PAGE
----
Stanford engineering Professor Fred Terman mentored four undergraduates who would become key to Hewlett-Packard, including Bill Hewlett and Dave Packard. After Bill and Dave graduated, Terman also helped the young men get their business started. He would later serve as a director of Hewlett-Packard Company and would become widely regarded as “the Father of Silicon Valley.”
Bill and Dave held their first official business meeting, at which they agreed to establish a new venture together someday. The two men agreed that their company’s mission would involve designing and manufacturing products in the electrical engineering field.
Bill and Dave began part-time operations out of 367 Addison Avenue in Palo Alto, California. The duo used the property’s 12-by-18-foot detached garage as their first workshop, where early operations included adapting Bill’s oscillator prototype for production as well as freelance work.
Hewlett-Packard Company (HPC) was officially born when Bill and Dave formalized their partnership. They agreed to name the company after themselves, then determined the order of their surnames with a coin toss.
Bill filed a patent application for Hewlett-Packard’s first product, the 200A oscillator. The groundbreaking design established Hewlett-Packard’s reputation for innovative, well-made technology, and its quick success helped Bill and Dave move from the garage on Addison Avenue to a rented commercial space in 1940.
World War II caused Hewlett-Packard to expand dramatically. In addition to increased company revenues, employment rose rapidly, which included many women and retiree workers. Wartime production also garnered Hewlett-Packard a good reputation for providing innovative, timely and quality products.
Hewlett-Packard’s wartime expansion led to the construction of the first company-owned building, at 395 Page Mill Road. It was nicknamed “the Redwood Building.”
Hewlett-Packard hired Art Fong, the first known Asian-American engineer in Silicon Valley history. Even in the segregated world of the late 1940s, HPC was committed to non-discrimination, and the company’s decision would help set a tone for ethnic diversity throughout Silicon Valley.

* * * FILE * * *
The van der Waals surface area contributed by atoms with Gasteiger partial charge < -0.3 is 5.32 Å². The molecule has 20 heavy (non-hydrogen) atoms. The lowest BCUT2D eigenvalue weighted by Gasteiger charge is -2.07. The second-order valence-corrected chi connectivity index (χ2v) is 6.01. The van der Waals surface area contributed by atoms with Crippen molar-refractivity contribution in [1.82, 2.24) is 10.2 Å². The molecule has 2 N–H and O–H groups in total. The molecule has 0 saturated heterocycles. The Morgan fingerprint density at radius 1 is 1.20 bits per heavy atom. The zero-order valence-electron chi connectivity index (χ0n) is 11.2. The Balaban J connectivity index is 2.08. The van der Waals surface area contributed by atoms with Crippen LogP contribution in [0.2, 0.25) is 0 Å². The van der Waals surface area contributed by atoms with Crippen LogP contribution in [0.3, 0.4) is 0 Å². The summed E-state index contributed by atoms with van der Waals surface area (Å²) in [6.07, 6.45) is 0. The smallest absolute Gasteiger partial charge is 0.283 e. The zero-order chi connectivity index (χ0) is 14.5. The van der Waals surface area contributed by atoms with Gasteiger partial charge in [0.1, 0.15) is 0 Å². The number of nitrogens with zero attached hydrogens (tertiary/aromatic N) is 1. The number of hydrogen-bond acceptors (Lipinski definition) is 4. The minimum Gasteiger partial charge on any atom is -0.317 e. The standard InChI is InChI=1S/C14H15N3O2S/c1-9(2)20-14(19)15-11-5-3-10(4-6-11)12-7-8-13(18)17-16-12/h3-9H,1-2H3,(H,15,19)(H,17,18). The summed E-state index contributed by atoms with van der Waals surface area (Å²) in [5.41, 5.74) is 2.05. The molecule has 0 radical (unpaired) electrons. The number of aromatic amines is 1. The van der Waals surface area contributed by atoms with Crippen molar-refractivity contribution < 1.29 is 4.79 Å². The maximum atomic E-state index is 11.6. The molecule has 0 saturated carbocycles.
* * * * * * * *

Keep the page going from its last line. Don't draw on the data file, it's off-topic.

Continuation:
Hewlett-Packard formally incorporated. Dave served as president and Bill as vice president.
Bill and Dave’s old Stanford classmate Barney Oliver joined the company. Oliver would be the head of research and development for the next thirty years.
Hewlett-Packard codified the HP Way in the company’s first set of corporate objectives at the now famous Sonoma meeting. The objectives would be refined throughout the ensuing years, but their principles would remain intact in emphasizing good citizenship, ethical business practices and respect for the individual alongside provisions designed to foster sound business strategy.
Hewlett-Packard reached an agreement for its first acquisition: F.L. Moseley Company. F.L. Moseley made graphic printing devices and associated equipment, which was a key foray into printer technology for HPC.
Hewlett-Packard moved into its new corporate headquarters at 1501 Page Mill Road in Stanford Industrial Park (later Stanford Research Park). HP Inc. continues to use the park for its own headquarters, while Hewlett Packard Enterprise relocated to San Jose.
Hewlett-Packard introduced the 5060A, the first all solid-state cesium-beam clock. It was a crucial watershed for atomic timekeeping and communications technology that relied on devices being synced across great distances. HPC demonstrated the new device’s accuracy by sending two synchronized 5060As on a 12-day global tour that included multiple stops at time standardization laboratories throughout both Switzerland and the United States.